An interesting development was announced yesterday, when we learned of a new twist on qualifying at Iowa. Instead of each car running alone for two laps to qualify, there will be three heat races to determine the qualifying order. The race format will remain unchanged. This appeals to me a lot more than the silly twin race format tried at Texas last season. If successful, this may be something put in place at all ovals at some point. Don’t try it at Indianapolis, though. Let’s not get carried away.

New director of Race Control Beaux Barfield introduced his new team of race stewards on Monday that would assist him on race weekends – Arie Luyendyk, Johnny Unser and Gary Barnard. On Tuesday, he dropped the news that double-file re-starts would not be used at Indianapolis, Texas and Fontana – leaving only Milwaukee and Iowa as the only ovals to utilize the double-file re-starts that became the standard last season. This time last year, I was outraged that the double-file restarts that had become popular in NASCAR would be copied and used by INDYCAR. After seeing them, I became a fan. I am disappointed that the series has chosen to abandon this practice. If double-file re-starts are deemed too dangerous at Indianapolis, how can they possibly justify starting the race three-abreast?

Then there was the little nugget that standing starts “might” be used at some road/street course at some time later on in the season. To be honest, I have no idea what I think about that. Give me some time to ponder that one.

Monday’s festivities closed with a passionate speech by Randy Bernard. I’ll admit, I have not seen a replay of it, but I’ve pretty well caught the gist of it from things I’ve read. I’ve been accused of being a Randy Bernard apologist and this won’t change anyone’s mind – but, give him a break. Some say he is too laid back at times. Now that he has shown some feistiness, he’s being attacked for choosing the wrong time. The main message from his was “…I’m not going anywhere. I’m here to stay”. Personally, that’s exactly what I want to hear. This series would again be rudderless without Randy Bernard and the course he has laid out. Let him say whatever he wants.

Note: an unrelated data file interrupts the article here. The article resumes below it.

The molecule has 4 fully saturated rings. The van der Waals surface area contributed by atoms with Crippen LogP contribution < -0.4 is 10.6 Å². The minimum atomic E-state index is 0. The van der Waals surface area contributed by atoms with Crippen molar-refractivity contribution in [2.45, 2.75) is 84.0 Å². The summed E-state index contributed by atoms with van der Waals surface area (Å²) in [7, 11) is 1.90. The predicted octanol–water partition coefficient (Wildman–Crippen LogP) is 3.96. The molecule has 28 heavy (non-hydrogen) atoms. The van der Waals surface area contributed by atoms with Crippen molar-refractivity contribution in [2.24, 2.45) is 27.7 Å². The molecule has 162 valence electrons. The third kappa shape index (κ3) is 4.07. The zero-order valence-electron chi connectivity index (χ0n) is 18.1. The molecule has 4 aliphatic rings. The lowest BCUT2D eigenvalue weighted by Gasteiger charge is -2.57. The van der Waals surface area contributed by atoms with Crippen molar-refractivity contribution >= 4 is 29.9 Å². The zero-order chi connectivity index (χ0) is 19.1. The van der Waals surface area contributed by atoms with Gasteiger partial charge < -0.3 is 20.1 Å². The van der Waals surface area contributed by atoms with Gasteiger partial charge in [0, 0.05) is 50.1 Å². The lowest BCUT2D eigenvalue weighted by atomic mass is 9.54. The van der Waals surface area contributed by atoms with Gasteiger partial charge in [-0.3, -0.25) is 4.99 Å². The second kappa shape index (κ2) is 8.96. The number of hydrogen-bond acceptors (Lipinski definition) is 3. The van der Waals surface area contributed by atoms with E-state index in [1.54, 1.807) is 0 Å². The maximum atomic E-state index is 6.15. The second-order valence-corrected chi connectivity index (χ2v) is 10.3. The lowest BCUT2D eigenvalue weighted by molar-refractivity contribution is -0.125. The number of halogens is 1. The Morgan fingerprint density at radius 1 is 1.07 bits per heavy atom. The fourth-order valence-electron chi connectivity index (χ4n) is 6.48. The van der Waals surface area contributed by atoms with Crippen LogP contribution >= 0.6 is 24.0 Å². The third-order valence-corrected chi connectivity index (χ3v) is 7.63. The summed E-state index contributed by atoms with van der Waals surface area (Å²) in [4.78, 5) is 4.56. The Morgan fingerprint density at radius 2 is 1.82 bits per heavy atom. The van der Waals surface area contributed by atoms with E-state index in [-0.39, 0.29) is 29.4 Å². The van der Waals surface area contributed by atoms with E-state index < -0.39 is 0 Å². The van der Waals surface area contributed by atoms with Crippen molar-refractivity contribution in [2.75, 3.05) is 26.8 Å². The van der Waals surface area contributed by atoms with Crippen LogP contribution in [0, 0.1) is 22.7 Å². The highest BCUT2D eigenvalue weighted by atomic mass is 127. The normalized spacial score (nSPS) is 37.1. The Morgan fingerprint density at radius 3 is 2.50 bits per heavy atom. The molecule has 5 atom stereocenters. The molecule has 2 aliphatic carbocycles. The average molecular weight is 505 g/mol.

With that, I’m going to close. Give me your thoughts on everything we learned the last couple of days. I actually laid out more commentary than I planned. In the coming days, I plan to give a lot of thought to some of the goings on of this past week. Many things I liked, some I did not. But following this series wouldn’t be the same if everybody agreed on everything, would it?

George Phillips

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15 Responses to “The State Of IndyCar”

  1. With all of the sponsor support generated fom Nashville it’s too bad that we don’t have a track.

    • DIT-TO! AMEN! and Hallelujah! If ‘Naiyshvul’ had I race, I’d be there. Great and fun city. Seems thoroughly astounding it doesn’t really. We’ve gone to Brazil and Japan for sponsors, but no to Tenn.? Hmmm…

  2. Two-wide/one-wide, standing/flying, single car quals/heat quals…it’s almost like each track will have it’s own unique rules. I can’t decide if that’s adaptation for the good of the sport or a way to confuse the new fan so much that they give up. There’s something to be said for simplicity.

    I agree, George, with ending the season early. I just wish they would start it earlier.

    I liked it when B. Barfield said he was changing the “stick to your lane” blocking rules. But have the driver’s now pressured him to change it back?

  3. Totally agree on Nashville. We have all these ties but no race or anything to show for it!

  4. HOW DO WE OR WHO DO WE CONTACT AT NBC TO KEEP LINDY IN INDYCARS ?

  5. My scatter-shot opinions:

    OK, so they got rid of Lindy and are keeping Robin Miller??? Talk about bad decisions! I can certainly do without seeing him on TV.

    I am extremely disappointed in the decision to dump double file restarts. I think this is a bad, bad decision as it will remove a thrilling part of the racing.